But it didn’t seem to me that it was solely the content that was bothering. There was something else involved. The podcast in question is relatively new, and I have been listening to it since the first episode. The tone this particular podcast is going for is jovial and conversational, wherein the two hosts appear to be delivering information to each other, and not the audience (which I suspect is an illusion that aggravates the point above). The problem with that style is that it can be hard to pull off organically, and you can easily end up with a product that sounds like two people who hardly know each other pretending to be friends. There are a thousand things that can account for this, only one of which is the fact that the people making this podcast are never doing so from the same room (something I know to be the case with this podcast, as the hosts say so). We also have no idea how much editing the final product has gone through. If there is something most humans are pretty damn good at, it is at picking up on social clues. Its part of the species arms race that we all engage in. We have an idea of what it sounds like when someone is only really laughing out of social politeness. This podcast has that in droves. If nothing else, this opinion comes from comparison to other podcasts where the hosts either are friends, close relatives, or a lot better at faking it.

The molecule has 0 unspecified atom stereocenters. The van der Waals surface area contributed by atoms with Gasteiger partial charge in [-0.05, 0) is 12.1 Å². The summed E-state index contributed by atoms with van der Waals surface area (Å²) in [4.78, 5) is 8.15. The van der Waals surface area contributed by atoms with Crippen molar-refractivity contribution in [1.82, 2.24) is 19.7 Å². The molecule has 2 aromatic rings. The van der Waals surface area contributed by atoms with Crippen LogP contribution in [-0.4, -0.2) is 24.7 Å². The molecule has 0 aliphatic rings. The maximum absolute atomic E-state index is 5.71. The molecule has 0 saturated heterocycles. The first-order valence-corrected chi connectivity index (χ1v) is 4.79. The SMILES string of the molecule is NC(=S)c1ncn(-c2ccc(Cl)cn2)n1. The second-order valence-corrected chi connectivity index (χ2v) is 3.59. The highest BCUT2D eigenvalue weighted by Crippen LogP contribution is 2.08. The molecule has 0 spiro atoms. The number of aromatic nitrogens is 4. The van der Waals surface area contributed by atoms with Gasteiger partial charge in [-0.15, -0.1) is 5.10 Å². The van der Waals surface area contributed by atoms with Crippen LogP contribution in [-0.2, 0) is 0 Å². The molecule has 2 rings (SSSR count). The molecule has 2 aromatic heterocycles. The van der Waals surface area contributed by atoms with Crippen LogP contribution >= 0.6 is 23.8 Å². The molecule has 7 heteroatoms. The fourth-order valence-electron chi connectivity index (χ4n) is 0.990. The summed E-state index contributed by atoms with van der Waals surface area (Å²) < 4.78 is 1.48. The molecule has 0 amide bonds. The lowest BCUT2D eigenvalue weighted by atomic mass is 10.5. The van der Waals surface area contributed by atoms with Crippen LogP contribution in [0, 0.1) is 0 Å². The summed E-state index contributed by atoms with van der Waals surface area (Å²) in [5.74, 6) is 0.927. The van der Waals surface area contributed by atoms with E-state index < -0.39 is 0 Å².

I am writing this largely as constructive criticism. I don’t, however, trust the internet to take it that way, which is why I have opted not to name the podcast in question. But ultimately, I am reminded of what all my high school teachers used to tell me “I know you could do better, but I don’t really think you are applying yourself.” That felt like a cop-out when I was a kid, but I get it now and I think the same goes here. You guys have some good things going on here. Just, you know, work at it a little.